Melt the butter with the oil in a large pan and gently fry the leeks over a low heat for ten minutes, until soft but not coloured.

Mix the flour with a little of the milk to make a smooth paste (no lumps!) and when the leeks are soft add the paste to the pan with the rest of the milk and the stock. Turn the heat up to high and, stirring constantly, bring to the boil. Simmer until the sauce is thick and smooth and any lumps that may have appeared are cooked out.

*Tip: Many people are rightfully worried about thickening sauces with flour, having suffered disgusting lumpy sauces in their childhood. Fear not, it is a problem easily avoided if you only take the time to continually whisk and stir your sauce while it comes to the boil. If you leave it while you go and do something else then you will suffer lumpy sauce, so look after it.

Now add the fish sauce (it will smell disgusting but gives the sauce a lovely depth of flavour when cooked in), the mustard and tarragon. Add the mushrooms and simmer for a couple of minutes, check the seasoning, then add the Quorn pieces and stir thoroughly. Remove from the heat, stir in the cheese, and put aside to cool completely.

The Quorn should go in frozen but will quickly thaw in the hot sauce, and will cook gently as the sauce cools.

When ready to cook, heat the oven to 200C / 180C Fan / Gas 6.

Roll the pastry out until approximately the thickness of a pound coin. Ensure the filling is completely cold otherwise the butter in your pastry will melt and your pastry lid will be a soggy disaster.

Brush the edge of your pie dish with water, lay the pastry on top with an overhang all round. Press and crimp the top and edge all round, trim away any excess pastry, brush the pastry with the beaten egg and pierce a steam hole in the centre.

Bake for approximately 35 minutes until the pastry is a deep golden colour and has risen.

Serve with a mound of smooth buttery mash, garden peas and a smile – don’t tell anyone what is in it until they have finished eating.

 

Linguine with Basil, Lemon and Parmesan

Contrary to popular belief, eating magnificent food doesn’t have to entail sweating for hours in the kitchen preparing Masterchef-style meals. There is a time and a place for that, and for most people it comes on a wet Sunday when you’ve nothing else to do. For most of us our days are full and busy, and when you come home starving but the evening is late what can you cook that is healthy and home-cooked, and will take a mere ten minutes? This is the kind of cooking that Nigel Slater excels at, and I am heavily indebted to him for this recipe.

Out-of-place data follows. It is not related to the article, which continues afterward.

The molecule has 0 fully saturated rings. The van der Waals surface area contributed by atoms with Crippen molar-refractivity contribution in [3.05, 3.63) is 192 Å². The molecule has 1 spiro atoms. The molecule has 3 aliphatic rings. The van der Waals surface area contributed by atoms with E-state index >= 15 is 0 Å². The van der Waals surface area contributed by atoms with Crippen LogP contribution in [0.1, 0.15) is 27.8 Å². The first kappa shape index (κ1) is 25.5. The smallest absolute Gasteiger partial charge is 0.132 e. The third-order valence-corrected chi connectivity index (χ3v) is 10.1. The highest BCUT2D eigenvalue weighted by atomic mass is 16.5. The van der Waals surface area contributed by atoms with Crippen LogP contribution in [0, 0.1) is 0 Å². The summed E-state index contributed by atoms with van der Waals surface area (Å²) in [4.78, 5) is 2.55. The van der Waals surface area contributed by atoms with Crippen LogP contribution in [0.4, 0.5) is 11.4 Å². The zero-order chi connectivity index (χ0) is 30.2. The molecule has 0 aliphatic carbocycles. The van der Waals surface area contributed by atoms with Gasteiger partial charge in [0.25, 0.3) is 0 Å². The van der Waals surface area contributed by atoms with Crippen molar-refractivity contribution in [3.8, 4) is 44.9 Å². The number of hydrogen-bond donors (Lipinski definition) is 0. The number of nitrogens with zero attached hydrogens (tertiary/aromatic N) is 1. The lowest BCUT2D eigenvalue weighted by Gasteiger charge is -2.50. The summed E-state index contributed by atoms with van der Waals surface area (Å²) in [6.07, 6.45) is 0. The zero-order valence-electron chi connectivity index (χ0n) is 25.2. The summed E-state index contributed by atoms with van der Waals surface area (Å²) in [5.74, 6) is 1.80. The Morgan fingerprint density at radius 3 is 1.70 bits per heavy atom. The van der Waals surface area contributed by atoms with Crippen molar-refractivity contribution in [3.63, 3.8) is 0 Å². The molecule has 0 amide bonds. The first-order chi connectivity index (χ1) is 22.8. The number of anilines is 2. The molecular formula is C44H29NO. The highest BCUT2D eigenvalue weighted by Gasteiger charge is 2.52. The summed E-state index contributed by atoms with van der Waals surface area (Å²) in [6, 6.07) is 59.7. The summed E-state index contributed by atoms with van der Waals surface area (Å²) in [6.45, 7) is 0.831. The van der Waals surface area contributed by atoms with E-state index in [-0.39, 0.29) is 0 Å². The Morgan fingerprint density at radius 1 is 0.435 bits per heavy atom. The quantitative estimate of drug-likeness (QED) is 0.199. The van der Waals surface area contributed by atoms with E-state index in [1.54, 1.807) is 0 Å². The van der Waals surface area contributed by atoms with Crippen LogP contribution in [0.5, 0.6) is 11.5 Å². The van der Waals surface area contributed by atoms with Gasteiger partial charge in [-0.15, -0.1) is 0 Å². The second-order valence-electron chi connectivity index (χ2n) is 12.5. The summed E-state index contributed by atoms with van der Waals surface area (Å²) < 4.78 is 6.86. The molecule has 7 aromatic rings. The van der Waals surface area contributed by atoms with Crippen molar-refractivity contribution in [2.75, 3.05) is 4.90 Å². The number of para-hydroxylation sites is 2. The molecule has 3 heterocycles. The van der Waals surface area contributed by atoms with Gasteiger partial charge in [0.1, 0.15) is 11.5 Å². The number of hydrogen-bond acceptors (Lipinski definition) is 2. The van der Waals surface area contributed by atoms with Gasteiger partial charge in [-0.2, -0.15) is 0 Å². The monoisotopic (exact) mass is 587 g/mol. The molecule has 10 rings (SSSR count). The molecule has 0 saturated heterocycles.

In these short of time and inspiration situations, pasta is generally the first thing that springs to mind, but what to do with it apart from stir in a couple of spoonfuls of pesto from a jar? My first thought is to add a lemon. Pasta and lemon are a match made in heaven, the bright notes of the citrus lift pasta from a potentially stodgy dish to a light and airy bowl of heaven. The Parmesan used here reacts with the lemon to create a grainy sauce that is not unlike carbonara, only without the bacon, while the basil gently wilts and adds a delicate fragrance.

This is the kind of dish that would cost you a tenner in a smart restaurant but can be made for pennies from a kitchen storecupboard.


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RECIPE – to feed 2

220g linguine

the juice of a large lemon

5 tbsp olive oil

50g finely grated Parmesan

a bunch of basil, leaves only, shredded

Rocket, lettuce and cucumber (for a salad)

Sea salt and freshly ground black pepper


METHOD

Put a very large pan of generously salted water on to boil and when it is bubbling vigorously add the linguine. Set your timer for 9 minutes.

Combine the lemon juice and olive oil in a small bowl and whisk together. Tear up the basil and grate the Parmesan, using a microplane grater if you have one, otherwise grate it as finely as you can.

Assemble a simple green salad of rocket, torn lettuce and finely sliced cucumber, drizzle a little of the lemon and oil dressing through it. Light your candles, pour a glass of wine and wait for your linguine to finish.

When the linguine is cooked (it should be al dente as it will cook on), drain thoroughly and return to the pot. Add the lemon and oil, stir thoroughly then add the basil leaves, stir thoroughly again. Now tip in the Parmesan and once again stir thoroughly.

Season in the bowl, relax and enjoy a delicious meal that has taken less than 15 minutes to prepare. A takeaway wouldn’t arrive that quickly…